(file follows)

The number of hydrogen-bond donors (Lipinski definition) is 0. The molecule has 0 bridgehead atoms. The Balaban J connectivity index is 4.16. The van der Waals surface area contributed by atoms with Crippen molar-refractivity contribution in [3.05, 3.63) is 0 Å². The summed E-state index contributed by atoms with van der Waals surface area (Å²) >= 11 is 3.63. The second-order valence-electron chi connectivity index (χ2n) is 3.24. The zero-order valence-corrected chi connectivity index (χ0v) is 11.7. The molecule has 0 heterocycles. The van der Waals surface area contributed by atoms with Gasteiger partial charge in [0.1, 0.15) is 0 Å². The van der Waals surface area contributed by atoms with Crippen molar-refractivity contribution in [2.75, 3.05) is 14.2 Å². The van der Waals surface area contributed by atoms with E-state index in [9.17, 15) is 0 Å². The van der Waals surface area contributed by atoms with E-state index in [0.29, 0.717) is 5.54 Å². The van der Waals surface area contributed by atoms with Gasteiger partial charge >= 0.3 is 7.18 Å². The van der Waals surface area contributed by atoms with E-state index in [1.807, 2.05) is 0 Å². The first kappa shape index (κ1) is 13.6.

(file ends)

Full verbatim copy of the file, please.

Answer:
The number of hydrogen-bond donors (Lipinski definition) is 0. The molecule has 0 bridgehead atoms. The Balaban J connectivity index is 4.16. The van der Waals surface area contributed by atoms with Crippen molar-refractivity contribution in [3.05, 3.63) is 0 Å². The summed E-state index contributed by atoms with van der Waals surface area (Å²) >= 11 is 3.63. The second-order valence-electron chi connectivity index (χ2n) is 3.24. The zero-order valence-corrected chi connectivity index (χ0v) is 11.7. The molecule has 0 heterocycles. The van der Waals surface area contributed by atoms with Gasteiger partial charge in [0.1, 0.15) is 0 Å². The van der Waals surface area contributed by atoms with Crippen molar-refractivity contribution in [2.75, 3.05) is 14.2 Å². The van der Waals surface area contributed by atoms with E-state index in [9.17, 15) is 0 Å². The van der Waals surface area contributed by atoms with E-state index in [0.29, 0.717) is 5.54 Å². The van der Waals surface area contributed by atoms with Gasteiger partial charge >= 0.3 is 7.18 Å². The van der Waals surface area contributed by atoms with E-state index in [1.807, 2.05) is 0 Å². The first kappa shape index (κ1) is 13.6.